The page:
At work, people would usually rather complain than actually be productive
My friend, the legendary executive coach Marshall Goldsmith, interviewed more than 200 of his clients and what he discovered matched previous research he read, but found hard to believe: “a majority of employees spend 10 or more hours per month complaining — or listening to others complain — about their bosses or upper management. Even more amazing, almost a third spend 20 hours or more per month doing so.”
That’s a lot of time spent complaining — but if you’ve ever worked in an office, you can probably believe that stat, give or take. Now yes, it’s based on 200 interviews. Not a large sample size. But this is also a series of topics people aren’t openly usually that willing to discuss, so you gotta find pockets of intel where you can.
Why so much complaining?
- It’s relatively easy to do.
- It makes us feel heard.
- Work is a very emotional place because it’s made up of people different from us, yet we have to spend 10–12 hours/day collaborating with them.
- As it’s emotional, it’s also lacking in priority often.
- People often aren’t respectful of others.
- Since most of work is hiding from real communication (what do you think email is?), complaining — which is a behind-the-back way of hiding from actual communication — fits well in the picture too.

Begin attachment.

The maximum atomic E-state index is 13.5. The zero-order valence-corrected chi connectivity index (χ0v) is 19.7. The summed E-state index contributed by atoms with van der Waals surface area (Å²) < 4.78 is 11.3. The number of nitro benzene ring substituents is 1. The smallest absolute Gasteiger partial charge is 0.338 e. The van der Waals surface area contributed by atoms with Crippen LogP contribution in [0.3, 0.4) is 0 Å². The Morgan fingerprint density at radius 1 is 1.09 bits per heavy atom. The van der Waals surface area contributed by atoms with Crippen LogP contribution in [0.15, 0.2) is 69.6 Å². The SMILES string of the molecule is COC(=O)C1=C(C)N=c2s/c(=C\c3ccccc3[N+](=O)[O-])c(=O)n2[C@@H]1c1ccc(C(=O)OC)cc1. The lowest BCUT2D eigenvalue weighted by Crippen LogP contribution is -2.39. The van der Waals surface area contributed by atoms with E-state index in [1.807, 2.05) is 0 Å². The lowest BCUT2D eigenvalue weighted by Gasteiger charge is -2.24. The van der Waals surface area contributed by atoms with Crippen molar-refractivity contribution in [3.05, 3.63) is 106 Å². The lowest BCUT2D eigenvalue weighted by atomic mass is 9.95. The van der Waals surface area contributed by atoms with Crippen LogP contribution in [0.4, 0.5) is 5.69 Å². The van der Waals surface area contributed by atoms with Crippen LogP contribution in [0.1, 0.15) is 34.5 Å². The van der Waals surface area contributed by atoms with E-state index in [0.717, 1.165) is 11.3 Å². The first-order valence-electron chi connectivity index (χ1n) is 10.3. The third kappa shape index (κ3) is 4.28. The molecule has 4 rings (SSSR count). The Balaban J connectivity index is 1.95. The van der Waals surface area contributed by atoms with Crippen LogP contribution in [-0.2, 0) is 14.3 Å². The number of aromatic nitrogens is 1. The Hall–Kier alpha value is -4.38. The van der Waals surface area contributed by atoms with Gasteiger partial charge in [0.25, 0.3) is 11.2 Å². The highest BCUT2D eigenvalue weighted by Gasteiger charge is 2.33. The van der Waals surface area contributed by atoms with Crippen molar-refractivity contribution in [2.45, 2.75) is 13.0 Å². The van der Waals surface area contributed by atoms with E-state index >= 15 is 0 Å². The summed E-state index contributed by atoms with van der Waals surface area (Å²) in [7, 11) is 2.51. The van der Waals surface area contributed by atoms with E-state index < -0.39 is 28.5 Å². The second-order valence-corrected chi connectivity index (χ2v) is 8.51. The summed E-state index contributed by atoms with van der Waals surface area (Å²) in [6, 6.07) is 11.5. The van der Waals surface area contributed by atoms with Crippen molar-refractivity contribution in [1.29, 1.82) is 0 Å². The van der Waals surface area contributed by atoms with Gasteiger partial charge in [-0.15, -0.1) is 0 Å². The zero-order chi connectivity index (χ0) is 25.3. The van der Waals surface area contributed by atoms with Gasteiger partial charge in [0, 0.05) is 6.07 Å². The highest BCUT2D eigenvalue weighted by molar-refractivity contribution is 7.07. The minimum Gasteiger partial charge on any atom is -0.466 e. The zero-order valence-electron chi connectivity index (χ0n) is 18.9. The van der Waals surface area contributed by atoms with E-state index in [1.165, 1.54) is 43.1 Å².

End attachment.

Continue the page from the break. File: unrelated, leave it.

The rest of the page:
How we can complain less?
- Promote more empathetic people into management.
- Promote more women.
- Encourage people to be direct and go to the person they’re complaining about, explain what they did, and try to resolve it.
- Hire more for soft skills.
- Care about creating a workplace that isn’t a cesspool of everyone saying how awful “Brad” is.
- If there are 1–2 managers getting complained about the most, FIRE THEM. Their numbers don’t matter. FIRE THEM.
- Spend some time trying to fix communication in your workplace.
What else might you add?
Oh, and yes — look at these stats about how productive people are in most white-collar offices. Complaining > productivity. For sure. That’s sad, but as long as the company is producing revenue and making numbers, no one with authority ever cares.